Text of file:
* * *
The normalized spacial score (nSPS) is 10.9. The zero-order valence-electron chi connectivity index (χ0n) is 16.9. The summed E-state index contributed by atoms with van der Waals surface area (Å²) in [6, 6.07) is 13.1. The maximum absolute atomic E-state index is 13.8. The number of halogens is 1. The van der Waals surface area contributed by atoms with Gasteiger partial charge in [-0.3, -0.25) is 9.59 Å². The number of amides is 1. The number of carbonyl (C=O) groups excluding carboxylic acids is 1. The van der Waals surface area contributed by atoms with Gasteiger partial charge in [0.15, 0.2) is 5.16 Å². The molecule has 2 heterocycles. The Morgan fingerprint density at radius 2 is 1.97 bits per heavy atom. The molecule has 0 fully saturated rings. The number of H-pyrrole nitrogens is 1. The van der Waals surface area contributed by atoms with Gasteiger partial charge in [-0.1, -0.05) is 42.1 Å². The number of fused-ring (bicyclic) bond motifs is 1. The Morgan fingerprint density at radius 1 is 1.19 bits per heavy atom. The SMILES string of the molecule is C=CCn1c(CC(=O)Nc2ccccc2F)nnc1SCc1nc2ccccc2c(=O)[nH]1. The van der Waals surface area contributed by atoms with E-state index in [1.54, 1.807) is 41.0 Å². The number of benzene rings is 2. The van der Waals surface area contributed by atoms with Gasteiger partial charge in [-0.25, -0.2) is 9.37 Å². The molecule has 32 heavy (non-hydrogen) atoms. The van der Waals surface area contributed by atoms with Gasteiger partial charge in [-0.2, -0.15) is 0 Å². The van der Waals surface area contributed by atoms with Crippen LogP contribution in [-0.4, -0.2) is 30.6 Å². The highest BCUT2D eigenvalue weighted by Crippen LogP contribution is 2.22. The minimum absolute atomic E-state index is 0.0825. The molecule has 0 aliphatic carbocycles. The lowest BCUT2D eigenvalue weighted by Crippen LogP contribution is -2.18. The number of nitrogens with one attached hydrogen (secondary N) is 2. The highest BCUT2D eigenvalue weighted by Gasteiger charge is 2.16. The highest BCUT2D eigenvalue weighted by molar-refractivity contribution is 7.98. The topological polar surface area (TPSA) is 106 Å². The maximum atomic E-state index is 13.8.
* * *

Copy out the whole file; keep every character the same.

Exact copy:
The normalized spacial score (nSPS) is 10.9. The zero-order valence-electron chi connectivity index (χ0n) is 16.9. The summed E-state index contributed by atoms with van der Waals surface area (Å²) in [6, 6.07) is 13.1. The maximum absolute atomic E-state index is 13.8. The number of halogens is 1. The van der Waals surface area contributed by atoms with Gasteiger partial charge in [-0.3, -0.25) is 9.59 Å². The number of amides is 1. The number of carbonyl (C=O) groups excluding carboxylic acids is 1. The van der Waals surface area contributed by atoms with Gasteiger partial charge in [0.15, 0.2) is 5.16 Å². The molecule has 2 heterocycles. The Morgan fingerprint density at radius 2 is 1.97 bits per heavy atom. The molecule has 0 fully saturated rings. The number of H-pyrrole nitrogens is 1. The van der Waals surface area contributed by atoms with Gasteiger partial charge in [-0.1, -0.05) is 42.1 Å². The number of fused-ring (bicyclic) bond motifs is 1. The Morgan fingerprint density at radius 1 is 1.19 bits per heavy atom. The SMILES string of the molecule is C=CCn1c(CC(=O)Nc2ccccc2F)nnc1SCc1nc2ccccc2c(=O)[nH]1. The van der Waals surface area contributed by atoms with E-state index in [1.54, 1.807) is 41.0 Å². The number of benzene rings is 2. The van der Waals surface area contributed by atoms with Gasteiger partial charge in [-0.25, -0.2) is 9.37 Å². The molecule has 32 heavy (non-hydrogen) atoms. The van der Waals surface area contributed by atoms with Gasteiger partial charge in [-0.2, -0.15) is 0 Å². The van der Waals surface area contributed by atoms with Crippen LogP contribution in [-0.4, -0.2) is 30.6 Å². The highest BCUT2D eigenvalue weighted by Crippen LogP contribution is 2.22. The minimum absolute atomic E-state index is 0.0825. The molecule has 0 aliphatic carbocycles. The lowest BCUT2D eigenvalue weighted by Crippen LogP contribution is -2.18. The number of nitrogens with one attached hydrogen (secondary N) is 2. The highest BCUT2D eigenvalue weighted by Gasteiger charge is 2.16. The highest BCUT2D eigenvalue weighted by molar-refractivity contribution is 7.98. The topological polar surface area (TPSA) is 106 Å². The maximum atomic E-state index is 13.8.